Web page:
I don’t know what has gotten into me recently. I think it is just pure laziness. I haven’t posted for quite some time and don’t really have any good reason as to why I haven’t. I wish I could say it was because I had been whisked off to some exotic locale, or maybe that I had won an immense lottery jackpot and was busy out spending it all. But no. Nothing like that. Just lazy I think. It’s not like I haven’t been in the kitchen. Oh, believe me I have and I actually managed to get a picture or two. I just haven’t gotten around to writing any of it up. But I woke up this morning and thought perhaps I might want to get with it again, so I thought I’d start with this lovely Meyer Lemon Vanilla Bean Champagne Preserves recipe.
Meyer Lemons aren’t available for long in this neck of the woods, so when I spied them in the store a couple of weeks ago I snapped them right up! Meyer Lemons, which originated in China, are a cross between a regular lemon and a Mandarin Orange. This results in a somewhat sweeter, really vibrant tasting lemon without the acidic aspect. They are a gorgeous golden-yellow colour, kind of like egg yolks and have a much thinner skin than regular lemons. I love them and have made quite a few yummy treats with them in the past during their window of availability, like Meyer Lemon Curd and Meyer Lemon Creme Mini Tarts. Now I’m sure you can make these preserves with regular lemons if Meyer Lemons aren’t around, but if you can get them, give them a try.
These Meyer Lemon Vanilla Bean Champagne Preserves came out wonderfully! I don’t know how they wouldn’t have considering all of the delicious ingredients that went into them. I’ve told you how delicious Meyer Lemons are and hello?….Champagne?! We love LOVE Champagne in this house! And just think, this recipe only calls for one little old cup. Sooo…you’ll most likely have to finish off the rest of the bottle since Champagne is so difficult to store and you wouldn’t want it to go to waste. But back to the preserves… beautifully golden hued and flecked throughout with vanilla, we’ve been gobbling them up at an astonishing rate! Mostly spread on toast, but last night my husband warmed it up just a bit and put some over vanilla ice cream (YUM!) which got me to thinking about what other sorts of interesting things you could enhance by adding a bit of those preserves. Then I remembered a bar we went to in New York city that serves Jammy Cocktails. That’s right, you get your choice of vodka or gin on the rocks and then they give you a big spoon full of jam to stir into that drink. How refreshing! Now that the humid Virginia summer has kicked into gear, I think I feel a Meyer Lemon Vanilla Bean Champagne Cocktail coming on right about now…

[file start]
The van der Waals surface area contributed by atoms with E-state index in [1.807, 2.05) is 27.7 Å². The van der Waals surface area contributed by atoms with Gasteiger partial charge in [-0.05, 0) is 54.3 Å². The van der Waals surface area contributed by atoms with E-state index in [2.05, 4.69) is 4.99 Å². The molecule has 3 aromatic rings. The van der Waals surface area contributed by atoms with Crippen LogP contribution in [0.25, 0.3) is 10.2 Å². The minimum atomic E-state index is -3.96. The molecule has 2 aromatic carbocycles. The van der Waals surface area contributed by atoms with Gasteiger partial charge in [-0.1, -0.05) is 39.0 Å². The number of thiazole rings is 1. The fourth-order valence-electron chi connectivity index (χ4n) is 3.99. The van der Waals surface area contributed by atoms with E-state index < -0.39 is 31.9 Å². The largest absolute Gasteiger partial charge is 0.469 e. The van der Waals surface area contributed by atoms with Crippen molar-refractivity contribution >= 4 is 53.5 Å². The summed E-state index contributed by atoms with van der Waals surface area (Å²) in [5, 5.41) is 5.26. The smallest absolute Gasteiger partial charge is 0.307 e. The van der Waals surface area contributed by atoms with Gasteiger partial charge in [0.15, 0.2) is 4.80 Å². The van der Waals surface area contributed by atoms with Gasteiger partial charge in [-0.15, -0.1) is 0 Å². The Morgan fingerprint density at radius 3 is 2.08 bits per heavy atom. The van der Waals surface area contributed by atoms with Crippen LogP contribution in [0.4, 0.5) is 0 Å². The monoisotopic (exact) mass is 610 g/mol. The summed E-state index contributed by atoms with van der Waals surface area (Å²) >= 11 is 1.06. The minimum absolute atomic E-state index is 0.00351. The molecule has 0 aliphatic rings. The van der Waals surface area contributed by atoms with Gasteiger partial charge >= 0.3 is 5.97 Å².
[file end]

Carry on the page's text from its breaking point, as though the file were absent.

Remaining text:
Meyer Lemon Vanilla Bean Champagne Preserves
recipe slightly adapted from: Jelly Toast
Yield: 2-3 1/2 Pint (8 ounce) jars
- 1 1/4 lbs of Meyer lemons (about 8 small) scrubbed
- 1 cup of champagne
- 1/2 cup Meyer lemon juice (from about 4 lemons)
- Granulated sugar (about 1 1/2 cups)
- 1 Vanilla Bean
Thinly slice Meyer lemons removing seeds and stems.
Place a small plate in the freezer to test the jam’s consistency later if desired.
In a non-reactive pan, place lemon slices and cover with cold water. Bring to a simmer and cook for 10 minutes. Drain off water.Repeat this step one more time. Allow lemon slices to cool for several minutes.
Place lemon slices in a food processor and pulse several times to break up pieces. Leave the pieces as chunky or as fine as you desire.
Using a kitchen scale, weigh the lemon mixture. Return mixture to the large pot. Add the same amount of granulated sugar as you had lemon pieces (weigh the sugar to the exact same weight). Add sugar to the pot with the lemons.
Add 1/2 cup of lemon juice, and 1 cup of champagne and the seeds from one vanilla bean to the pot and bring to boil.
Allow to boil over medium/high heat (taking care that the heat is not too high or it will caramelized your preserves) until the preserves reach the gel point (220 degrees on a candy thermometer). This will take about 10-15 minutes. Watch the preserves carefully.
Gel point can also be tested by placing a small amount if the finished preserves on a frozen plate. (My preferred method.) If the preserves thicken and wrinkle when you run your finger through them on the frozen plate, it is done. If it remains runny, continue to cook for several more minutes.
When the desired consistency is reached, ladle the jam into jars. If your plan is to scarf down all of these preserves immediately, just put the lids on and place the jars in the refrigerator. If you would like to save one or both for later, screw rims onto jam jars. Using tongs, pick up the full jam jars and place them back into the boiling water for 10 minutes.
After 10 minutes, remove the jars and place them on the towel. As they cool, you should hear a ping type noise which tells you the jam jars are sealed. When you push down in the center of the top of the jar, there should be no click noise. Make sure the lids are sealed tightly.
If you are using Weck jars with a glass lid, once the jar has been filled you place the rubber ring and glass top on the jar and secure it with the metal clips. Process the jar in the hot water bath as described above. Let jar cool completely and then remove the metal clips. If a proper seal has been established you should be able to lift the jar by its lid and the lid should remain firmly in place. If the lid comes off, don’t despair. You’ll just need to store that jar in the fridge and eat it up much sooner than you thought you would be.
The preserves can be stored for up to one year.
Serve on toast, scones, English Muffins, over ice cream, stirred into yogurt or in a refreshing jammy cocktail!